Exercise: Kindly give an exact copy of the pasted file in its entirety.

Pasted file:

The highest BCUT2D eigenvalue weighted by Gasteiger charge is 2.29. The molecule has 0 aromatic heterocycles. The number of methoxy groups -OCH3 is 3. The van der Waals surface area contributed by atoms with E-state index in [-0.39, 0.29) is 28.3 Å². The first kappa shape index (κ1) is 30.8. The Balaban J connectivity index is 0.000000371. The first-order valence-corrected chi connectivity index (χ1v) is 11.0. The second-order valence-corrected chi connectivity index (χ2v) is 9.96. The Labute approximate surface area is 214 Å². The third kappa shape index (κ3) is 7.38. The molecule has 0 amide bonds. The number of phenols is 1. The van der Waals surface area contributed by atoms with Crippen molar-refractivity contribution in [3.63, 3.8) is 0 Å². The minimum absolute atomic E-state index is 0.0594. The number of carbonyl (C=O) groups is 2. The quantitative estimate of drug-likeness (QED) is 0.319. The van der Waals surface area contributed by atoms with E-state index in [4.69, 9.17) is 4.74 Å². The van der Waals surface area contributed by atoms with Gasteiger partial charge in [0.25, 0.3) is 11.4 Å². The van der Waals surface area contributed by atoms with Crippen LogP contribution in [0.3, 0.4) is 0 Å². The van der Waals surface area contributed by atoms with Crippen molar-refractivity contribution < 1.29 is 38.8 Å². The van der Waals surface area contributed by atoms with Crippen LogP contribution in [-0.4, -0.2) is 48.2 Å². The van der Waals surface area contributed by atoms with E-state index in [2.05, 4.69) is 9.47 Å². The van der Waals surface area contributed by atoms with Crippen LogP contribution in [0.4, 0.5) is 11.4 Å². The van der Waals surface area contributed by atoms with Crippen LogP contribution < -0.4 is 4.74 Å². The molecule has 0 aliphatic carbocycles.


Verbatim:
The highest BCUT2D eigenvalue weighted by Gasteiger charge is 2.29. The molecule has 0 aromatic heterocycles. The number of methoxy groups -OCH3 is 3. The van der Waals surface area contributed by atoms with E-state index in [-0.39, 0.29) is 28.3 Å². The first kappa shape index (κ1) is 30.8. The Balaban J connectivity index is 0.000000371. The first-order valence-corrected chi connectivity index (χ1v) is 11.0. The second-order valence-corrected chi connectivity index (χ2v) is 9.96. The Labute approximate surface area is 214 Å². The third kappa shape index (κ3) is 7.38. The molecule has 0 amide bonds. The number of phenols is 1. The van der Waals surface area contributed by atoms with Crippen molar-refractivity contribution in [3.63, 3.8) is 0 Å². The minimum absolute atomic E-state index is 0.0594. The number of carbonyl (C=O) groups is 2. The quantitative estimate of drug-likeness (QED) is 0.319. The van der Waals surface area contributed by atoms with E-state index in [4.69, 9.17) is 4.74 Å². The van der Waals surface area contributed by atoms with Gasteiger partial charge in [0.25, 0.3) is 11.4 Å². The van der Waals surface area contributed by atoms with Crippen LogP contribution in [0.3, 0.4) is 0 Å². The van der Waals surface area contributed by atoms with Crippen molar-refractivity contribution < 1.29 is 38.8 Å². The van der Waals surface area contributed by atoms with Crippen LogP contribution in [-0.4, -0.2) is 48.2 Å². The van der Waals surface area contributed by atoms with E-state index in [2.05, 4.69) is 9.47 Å². The van der Waals surface area contributed by atoms with Crippen LogP contribution in [0.4, 0.5) is 11.4 Å². The van der Waals surface area contributed by atoms with Crippen LogP contribution < -0.4 is 4.74 Å². The molecule has 0 aliphatic carbocycles.